Seal—The purpose of a seal is first to secure a thing, as the closure of the door of Christ’s sepulchre; and second, to authenticate a thing as truly belonging to the sealer. So, a seal is affixed to a signature to indicate that it is the signer’s own signature, deliberately made. The justified soul is sealed at his justification; his name being written then in the book of life, and the adoption into the sonship of God being bestowed. This seal may be forfeited by apostasy, as said in Ephesians 4:30, where see note.


Verse 4

4. And I heard the number—Omitting the element of time, the present verse assumes the sealing as all done and the number reported. The whole number, not including the great multitude of Revelation 7:9; but the number of the sealed of all the tribes of… Israel is alone given.

A hundred and forty and four thousand—A decisive instance of an exact for an inexact number, and decisive proof that there are symbol-numbers as well as symbol-objects. The basis is the symbol tribal-number, twelve; it is squared and multiplied by the cube of the number of universality, ten. It is, therefore, the churchly number, raised by multiplication of itself to a seemly magnitude, with the decimal symbolizing the inclusion of an immense whole. See notes on Revelation 9:16; Revelation 11:13; Revelation 20:4.


Verses 5-8

5-8. Of… tribe—Wordsworth gives a table of the six catalogues of the twelve tribes in scripture. 1. The births of the twelve patriarchs, Genesis 29:32; Genesis 30:1-24; Genesis 35:16 to Genesis 20:2. in the blessing of Jacob, Genesis 49:1 to Genesis 29:3. The list of Exodus 1:4. The order of the twelve standards at the tabernacle, Numbers 2:5. Order of tribal inheritance; and 6. The present list in the order of sealing.

Here, 1. Judah, as the tribe of the Messiah, stands first, in place of Reuben, first in all other lists, as being the firstborn. 2. For ethical reasons, the idolatrous tribes of Ephraim and Dan are excluded. Their place is filled by Levi and Joseph; Levi having been, as the uninheriting priestly tribe, omitted from the distribution of tribal territory, and Joseph having been omitted as being represented by his two sons Ephraim and Manasseh. 3. The order of birth and the division of names according to the concubine and legitimate mothers, is disregarded. These changes arise from the new view introduced by the gospel.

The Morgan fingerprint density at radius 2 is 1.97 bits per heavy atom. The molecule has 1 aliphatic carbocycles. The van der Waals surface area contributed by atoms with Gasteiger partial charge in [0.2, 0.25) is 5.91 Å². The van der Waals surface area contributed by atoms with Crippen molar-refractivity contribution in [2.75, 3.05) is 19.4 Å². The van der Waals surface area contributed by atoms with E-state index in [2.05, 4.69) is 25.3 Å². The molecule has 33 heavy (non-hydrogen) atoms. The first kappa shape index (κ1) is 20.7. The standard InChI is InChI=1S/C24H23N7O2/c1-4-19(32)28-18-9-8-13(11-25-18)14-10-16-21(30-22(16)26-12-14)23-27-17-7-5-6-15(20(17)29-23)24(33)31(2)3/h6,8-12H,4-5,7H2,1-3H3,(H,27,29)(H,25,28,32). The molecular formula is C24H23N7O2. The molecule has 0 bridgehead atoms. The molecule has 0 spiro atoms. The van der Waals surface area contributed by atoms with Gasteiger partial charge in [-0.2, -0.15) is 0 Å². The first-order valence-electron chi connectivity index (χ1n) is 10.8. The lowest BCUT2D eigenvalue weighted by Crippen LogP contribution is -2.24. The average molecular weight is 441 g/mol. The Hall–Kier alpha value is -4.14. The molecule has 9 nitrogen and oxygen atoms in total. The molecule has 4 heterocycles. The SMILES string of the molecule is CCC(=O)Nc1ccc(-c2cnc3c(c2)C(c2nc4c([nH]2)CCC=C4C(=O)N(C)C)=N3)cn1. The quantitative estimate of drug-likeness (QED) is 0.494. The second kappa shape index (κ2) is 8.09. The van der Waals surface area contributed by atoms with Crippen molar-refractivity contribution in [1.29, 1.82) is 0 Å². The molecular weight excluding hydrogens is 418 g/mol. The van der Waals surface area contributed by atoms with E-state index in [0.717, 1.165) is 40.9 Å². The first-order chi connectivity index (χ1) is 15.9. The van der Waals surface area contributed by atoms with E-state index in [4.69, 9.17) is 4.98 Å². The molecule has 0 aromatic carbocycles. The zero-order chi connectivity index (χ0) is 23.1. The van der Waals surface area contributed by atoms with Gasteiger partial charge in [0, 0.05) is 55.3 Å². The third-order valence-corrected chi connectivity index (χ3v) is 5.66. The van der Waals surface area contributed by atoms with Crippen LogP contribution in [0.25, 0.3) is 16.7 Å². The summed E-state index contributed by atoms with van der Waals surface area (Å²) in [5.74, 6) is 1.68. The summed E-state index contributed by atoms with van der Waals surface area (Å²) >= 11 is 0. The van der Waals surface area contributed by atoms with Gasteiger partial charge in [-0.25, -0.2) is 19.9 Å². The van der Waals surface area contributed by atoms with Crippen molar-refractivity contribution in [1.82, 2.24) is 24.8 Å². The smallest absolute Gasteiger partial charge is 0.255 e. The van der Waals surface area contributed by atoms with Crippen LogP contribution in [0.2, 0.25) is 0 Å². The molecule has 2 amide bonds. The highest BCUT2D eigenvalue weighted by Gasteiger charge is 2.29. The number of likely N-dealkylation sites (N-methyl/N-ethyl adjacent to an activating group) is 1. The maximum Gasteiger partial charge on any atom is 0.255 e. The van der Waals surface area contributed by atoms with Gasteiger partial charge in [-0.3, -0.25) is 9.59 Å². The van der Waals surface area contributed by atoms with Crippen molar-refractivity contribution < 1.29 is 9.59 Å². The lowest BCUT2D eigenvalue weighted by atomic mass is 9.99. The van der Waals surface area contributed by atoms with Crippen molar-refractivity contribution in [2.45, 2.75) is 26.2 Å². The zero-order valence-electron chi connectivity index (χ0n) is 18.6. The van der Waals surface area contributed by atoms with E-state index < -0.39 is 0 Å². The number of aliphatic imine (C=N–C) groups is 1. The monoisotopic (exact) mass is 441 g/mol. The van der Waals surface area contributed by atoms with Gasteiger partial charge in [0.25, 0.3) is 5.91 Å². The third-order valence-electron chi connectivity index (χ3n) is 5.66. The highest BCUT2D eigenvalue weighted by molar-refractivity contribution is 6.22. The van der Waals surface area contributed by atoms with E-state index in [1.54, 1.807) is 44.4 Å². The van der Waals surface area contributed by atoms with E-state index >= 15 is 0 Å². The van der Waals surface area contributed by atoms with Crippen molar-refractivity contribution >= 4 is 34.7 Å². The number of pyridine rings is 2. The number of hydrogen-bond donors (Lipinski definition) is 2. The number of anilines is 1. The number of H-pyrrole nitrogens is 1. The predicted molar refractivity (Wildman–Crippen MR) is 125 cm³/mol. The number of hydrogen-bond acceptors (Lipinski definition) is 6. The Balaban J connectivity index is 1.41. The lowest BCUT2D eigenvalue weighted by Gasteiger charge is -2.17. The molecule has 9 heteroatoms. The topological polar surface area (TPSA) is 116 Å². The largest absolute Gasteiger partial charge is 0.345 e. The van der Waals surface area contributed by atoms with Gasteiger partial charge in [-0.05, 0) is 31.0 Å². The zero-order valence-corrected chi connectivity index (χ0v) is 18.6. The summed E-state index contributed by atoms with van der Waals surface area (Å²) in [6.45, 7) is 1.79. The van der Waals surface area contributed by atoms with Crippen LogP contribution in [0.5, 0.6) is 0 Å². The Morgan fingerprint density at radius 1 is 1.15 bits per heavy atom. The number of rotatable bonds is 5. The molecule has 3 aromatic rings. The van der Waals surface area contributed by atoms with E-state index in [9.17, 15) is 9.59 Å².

Verse 9

b. The number of NEW TESTAMENT SAINTS too great to be numbered, with song, Revelation 7:9-10.

9. A great multitude—The question is debated, what do the above twelve tribes and this great multitude symbolize? Dusterdieck makes the former signify the natural Israel; Alford, the saints alive at Christ’s coming; Hengstenberg and Wordsworth identify both tribes and multitude as being, in fact, one body, and that the one Christian Church. Our view, as above stated, is, that they are the one universal Church, yet viewed under Old Testament and New Testament aspects. It is thus the twenty-four elders are representatives of the two-fold one Church, and these tribes and multitude are the constituency in mass of those twenty-four representatives. St. John thus is loyal to the old Church, from whom Christ sprang, yet expands the scope so as to take in the Church universal. And in this great multitude we are inclined to include, not only the redeemed since Christ, but all the redeemed before Christ without the pale of circumcision, even the patriarchal Church before Abraham, who was, in fact, a Gentile until he was circumcised. We find in the New Jerusalem a parallel to the twenty-four elders in the twelve apostolic names on its foundations, and its twelve tribal gates, Revelation 21:12; Revelation 21:14, where see notes.